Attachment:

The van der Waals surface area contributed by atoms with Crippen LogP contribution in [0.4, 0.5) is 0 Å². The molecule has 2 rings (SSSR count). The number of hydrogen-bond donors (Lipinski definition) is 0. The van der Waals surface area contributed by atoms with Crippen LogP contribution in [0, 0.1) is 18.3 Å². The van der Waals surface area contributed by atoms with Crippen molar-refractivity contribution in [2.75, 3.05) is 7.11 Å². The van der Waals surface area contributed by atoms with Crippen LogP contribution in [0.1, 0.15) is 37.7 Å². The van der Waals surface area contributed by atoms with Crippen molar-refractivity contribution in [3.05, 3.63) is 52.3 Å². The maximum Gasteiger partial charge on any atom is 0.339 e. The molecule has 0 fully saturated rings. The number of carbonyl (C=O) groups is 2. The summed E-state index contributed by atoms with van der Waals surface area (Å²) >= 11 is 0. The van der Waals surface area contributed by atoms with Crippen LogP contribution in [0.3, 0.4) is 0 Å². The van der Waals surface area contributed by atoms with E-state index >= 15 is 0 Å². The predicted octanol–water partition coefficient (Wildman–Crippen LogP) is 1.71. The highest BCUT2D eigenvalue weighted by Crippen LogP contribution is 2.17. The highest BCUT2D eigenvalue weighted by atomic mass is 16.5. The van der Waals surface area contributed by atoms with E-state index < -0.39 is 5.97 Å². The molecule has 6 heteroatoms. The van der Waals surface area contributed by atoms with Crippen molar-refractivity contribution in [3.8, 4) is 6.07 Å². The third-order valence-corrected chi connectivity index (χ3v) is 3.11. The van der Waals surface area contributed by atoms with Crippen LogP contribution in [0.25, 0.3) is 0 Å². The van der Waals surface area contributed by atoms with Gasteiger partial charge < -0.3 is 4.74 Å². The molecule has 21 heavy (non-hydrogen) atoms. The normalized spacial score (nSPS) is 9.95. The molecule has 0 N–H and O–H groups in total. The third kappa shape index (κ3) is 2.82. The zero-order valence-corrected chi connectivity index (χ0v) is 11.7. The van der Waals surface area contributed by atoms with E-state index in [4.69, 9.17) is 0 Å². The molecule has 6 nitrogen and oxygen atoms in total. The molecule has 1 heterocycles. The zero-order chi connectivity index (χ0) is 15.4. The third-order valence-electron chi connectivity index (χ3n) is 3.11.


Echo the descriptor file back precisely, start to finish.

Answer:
The van der Waals surface area contributed by atoms with Crippen LogP contribution in [0.4, 0.5) is 0 Å². The molecule has 2 rings (SSSR count). The number of hydrogen-bond donors (Lipinski definition) is 0. The van der Waals surface area contributed by atoms with Crippen LogP contribution in [0, 0.1) is 18.3 Å². The van der Waals surface area contributed by atoms with Crippen molar-refractivity contribution in [2.75, 3.05) is 7.11 Å². The van der Waals surface area contributed by atoms with Crippen LogP contribution in [0.1, 0.15) is 37.7 Å². The van der Waals surface area contributed by atoms with Crippen molar-refractivity contribution in [3.05, 3.63) is 52.3 Å². The maximum Gasteiger partial charge on any atom is 0.339 e. The molecule has 0 fully saturated rings. The number of carbonyl (C=O) groups is 2. The summed E-state index contributed by atoms with van der Waals surface area (Å²) >= 11 is 0. The van der Waals surface area contributed by atoms with Crippen LogP contribution in [0.3, 0.4) is 0 Å². The van der Waals surface area contributed by atoms with E-state index >= 15 is 0 Å². The predicted octanol–water partition coefficient (Wildman–Crippen LogP) is 1.71. The highest BCUT2D eigenvalue weighted by Crippen LogP contribution is 2.17. The highest BCUT2D eigenvalue weighted by atomic mass is 16.5. The van der Waals surface area contributed by atoms with E-state index < -0.39 is 5.97 Å². The molecule has 6 heteroatoms. The van der Waals surface area contributed by atoms with Crippen molar-refractivity contribution in [3.8, 4) is 6.07 Å². The third-order valence-corrected chi connectivity index (χ3v) is 3.11. The van der Waals surface area contributed by atoms with Crippen LogP contribution in [0.25, 0.3) is 0 Å². The van der Waals surface area contributed by atoms with Gasteiger partial charge < -0.3 is 4.74 Å². The molecule has 21 heavy (non-hydrogen) atoms. The normalized spacial score (nSPS) is 9.95. The molecule has 0 N–H and O–H groups in total. The third kappa shape index (κ3) is 2.82. The zero-order valence-corrected chi connectivity index (χ0v) is 11.7. The van der Waals surface area contributed by atoms with E-state index in [4.69, 9.17) is 0 Å². The molecule has 6 nitrogen and oxygen atoms in total. The molecule has 1 heterocycles. The zero-order chi connectivity index (χ0) is 15.4. The third-order valence-electron chi connectivity index (χ3n) is 3.11.